Read the memo from town planning >> 

Alton Street loading-zone options under review

Town Manager Adam Chapdelaine will see whether Alton Street's loading-zone delivery time -- now 8 a.m. to 5 p.m., Monday through Saturday -- can be modified to a more restricted time, such as 8 a.m. to 3 p.m.

The manager will ask local business owners for input on when they take deliveries before the board decides to adjust the number of hours available for the loading zone.

"One of Arlington Center's biggest parking challenges is the need for a loading zone when trucks make deliveries," Chapdelaine said.

At issue is Alton Street, where several companies, such as American Alarm, are negatively affected by illegally parked delivery vehicles. Trucks are sometimes parked in the wrong direction or on the sidewalk, taking up lots of residential street parking, thus causing significant heartache for residents.

Too many vehicles, too few spaces

According to the 28 complaints logged between Aug. 10 and Sept. 11, loading-zone trucks park in an area designated "no parking." These delivery trucks block businesses and their views, and eliminate customer convenience. Moreover, the two designated parking spaces (one regular, one handicapped) were moved farther away from the local small businesses, resulting in revenue loss.

Dunn said, "We see the tension and friction due to a lack of parking spaces, especially when there is adjacent residential and commercial property. It's a recurring theme for us with businesses and residents in close proximity."

Chapdelaine added: "We're trying to solve problems, not cause problems, and need to balance the needs of both commercial and residential properties."

The board agreed to further discuss the loading-zone hours, but keep the location of the parking spaces.

Selectman Steven Byrne, of the parking subcommittee, said the decision to move the parking spaces was "business friendly, and there's still plenty of handicapped parking in the center."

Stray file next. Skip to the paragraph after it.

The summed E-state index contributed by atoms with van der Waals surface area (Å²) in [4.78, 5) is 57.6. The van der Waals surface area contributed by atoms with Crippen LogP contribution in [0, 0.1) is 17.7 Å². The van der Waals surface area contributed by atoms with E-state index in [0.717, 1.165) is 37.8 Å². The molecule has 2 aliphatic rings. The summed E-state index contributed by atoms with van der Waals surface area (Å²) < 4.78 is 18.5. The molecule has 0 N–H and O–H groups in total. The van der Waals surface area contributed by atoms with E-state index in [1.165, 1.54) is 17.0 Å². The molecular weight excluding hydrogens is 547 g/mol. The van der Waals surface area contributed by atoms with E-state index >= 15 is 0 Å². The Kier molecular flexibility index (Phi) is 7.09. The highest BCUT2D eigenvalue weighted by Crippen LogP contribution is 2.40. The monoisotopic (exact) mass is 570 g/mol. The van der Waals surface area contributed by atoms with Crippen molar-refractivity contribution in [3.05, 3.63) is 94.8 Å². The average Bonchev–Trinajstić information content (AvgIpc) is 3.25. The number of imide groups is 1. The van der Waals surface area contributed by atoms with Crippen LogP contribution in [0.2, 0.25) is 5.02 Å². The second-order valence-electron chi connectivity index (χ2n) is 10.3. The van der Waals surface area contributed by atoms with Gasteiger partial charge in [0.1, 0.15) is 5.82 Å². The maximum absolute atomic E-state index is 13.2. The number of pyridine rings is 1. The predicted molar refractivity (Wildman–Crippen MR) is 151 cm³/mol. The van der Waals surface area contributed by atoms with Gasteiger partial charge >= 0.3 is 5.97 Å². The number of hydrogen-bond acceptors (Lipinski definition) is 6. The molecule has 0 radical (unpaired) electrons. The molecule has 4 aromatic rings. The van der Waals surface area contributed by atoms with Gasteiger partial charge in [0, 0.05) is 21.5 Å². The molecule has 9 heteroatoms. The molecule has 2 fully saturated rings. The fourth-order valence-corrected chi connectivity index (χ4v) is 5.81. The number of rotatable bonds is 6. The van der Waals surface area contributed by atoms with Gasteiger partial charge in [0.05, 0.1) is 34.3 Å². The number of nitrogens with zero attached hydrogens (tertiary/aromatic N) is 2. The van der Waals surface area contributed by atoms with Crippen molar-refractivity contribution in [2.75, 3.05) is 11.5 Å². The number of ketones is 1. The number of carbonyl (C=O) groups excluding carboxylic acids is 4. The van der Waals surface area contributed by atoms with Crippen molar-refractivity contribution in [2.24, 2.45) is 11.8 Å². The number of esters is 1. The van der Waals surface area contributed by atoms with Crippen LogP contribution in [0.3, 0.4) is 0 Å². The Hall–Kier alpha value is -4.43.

Residents express opinions

Michelle Famolare Casey, whose family owns property on Alton Street, opposes the loading zone: "We have several small business in this area, and I'm concerned for parents having to drop off their kids."

Alton Street houses both a dance and karate studio, with peak traffic from 3 to 5 p.m.

"Plus, both my parents are disabled, and use the handicap space, so I'm concerned that they have to walk much further," Casey added.

Another local resident, Michael Ruderman, says he is "concerned about the noise and disruption living next to a loading zone where delivery trucks run their motors for extended periods of time, as well as the safety of pedestrians who cross the street."


Selectmen unanimously approved John Donato as an associate member of the town's Park & Recreation Commission. Donato, a lifelong Arlington resident and Town Meeting member, with a background in sports coaching, says he "looks forward to working for Arlington in a different manner."

Special permissions

Selectmen unanimously approved the following:

-- Arlington Public Youth art banners to be displayed in the town center along Mass. Ave., March through May 2018.  Arlington youth, ages 13 to 18, will create artwork with the theme "Water!" that will be digitized and printed into banners. The program is now in its third year, and a call for submissions has already gone out, said Martina Tanga of Arlington Public Art, a citizen arts initiative sponsored by Vision 2020 and the Town of Arlington. Tanga says she "looks forward to many submissions this year."

-- Two sandwich boards for January 2018's Sarcoma Foundation of America's "ACATpella Festival to Belt Out Cancer." The boards will be displayed next January at Mass. Ave. and Pleasant Street. and at the Mystic Street island.

-- One-day beer-and-wine license for the seventh annual "Out on the Town Gala" to support the Arlington Youth Counseling Center, Robbins Memorial Town Hall, Nov. 3.

-- One-day beer-and-wine license for a private event, Robbins Memorial Town Hall, Nov. 4.

-- Contractor/drainlayer license request for Ferrante Construction LLC, Bedford, MA. 

This news summary, by YourArlington freelance writer Susan Gilbert, was published Wednesday, Nov. 1, 2017.